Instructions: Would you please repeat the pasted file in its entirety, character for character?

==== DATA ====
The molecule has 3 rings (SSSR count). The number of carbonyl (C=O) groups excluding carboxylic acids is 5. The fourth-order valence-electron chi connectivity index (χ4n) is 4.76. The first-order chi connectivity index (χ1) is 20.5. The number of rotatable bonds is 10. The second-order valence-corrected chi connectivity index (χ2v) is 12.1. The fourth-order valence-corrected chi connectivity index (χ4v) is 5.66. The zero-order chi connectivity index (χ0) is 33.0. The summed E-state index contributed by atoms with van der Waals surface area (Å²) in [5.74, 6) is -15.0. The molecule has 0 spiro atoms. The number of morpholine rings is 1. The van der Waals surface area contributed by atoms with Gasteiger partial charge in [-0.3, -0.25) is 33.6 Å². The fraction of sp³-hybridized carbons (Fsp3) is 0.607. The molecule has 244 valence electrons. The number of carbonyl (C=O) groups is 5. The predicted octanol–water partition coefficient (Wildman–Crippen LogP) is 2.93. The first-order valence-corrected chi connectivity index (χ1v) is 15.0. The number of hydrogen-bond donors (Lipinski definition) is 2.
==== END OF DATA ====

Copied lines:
The molecule has 3 rings (SSSR count). The number of carbonyl (C=O) groups excluding carboxylic acids is 5. The fourth-order valence-electron chi connectivity index (χ4n) is 4.76. The first-order chi connectivity index (χ1) is 20.5. The number of rotatable bonds is 10. The second-order valence-corrected chi connectivity index (χ2v) is 12.1. The fourth-order valence-corrected chi connectivity index (χ4v) is 5.66. The zero-order chi connectivity index (χ0) is 33.0. The summed E-state index contributed by atoms with van der Waals surface area (Å²) in [5.74, 6) is -15.0. The molecule has 0 spiro atoms. The number of morpholine rings is 1. The van der Waals surface area contributed by atoms with Gasteiger partial charge in [-0.3, -0.25) is 33.6 Å². The fraction of sp³-hybridized carbons (Fsp3) is 0.607. The molecule has 244 valence electrons. The number of carbonyl (C=O) groups is 5. The predicted octanol–water partition coefficient (Wildman–Crippen LogP) is 2.93. The first-order valence-corrected chi connectivity index (χ1v) is 15.0. The number of hydrogen-bond donors (Lipinski definition) is 2.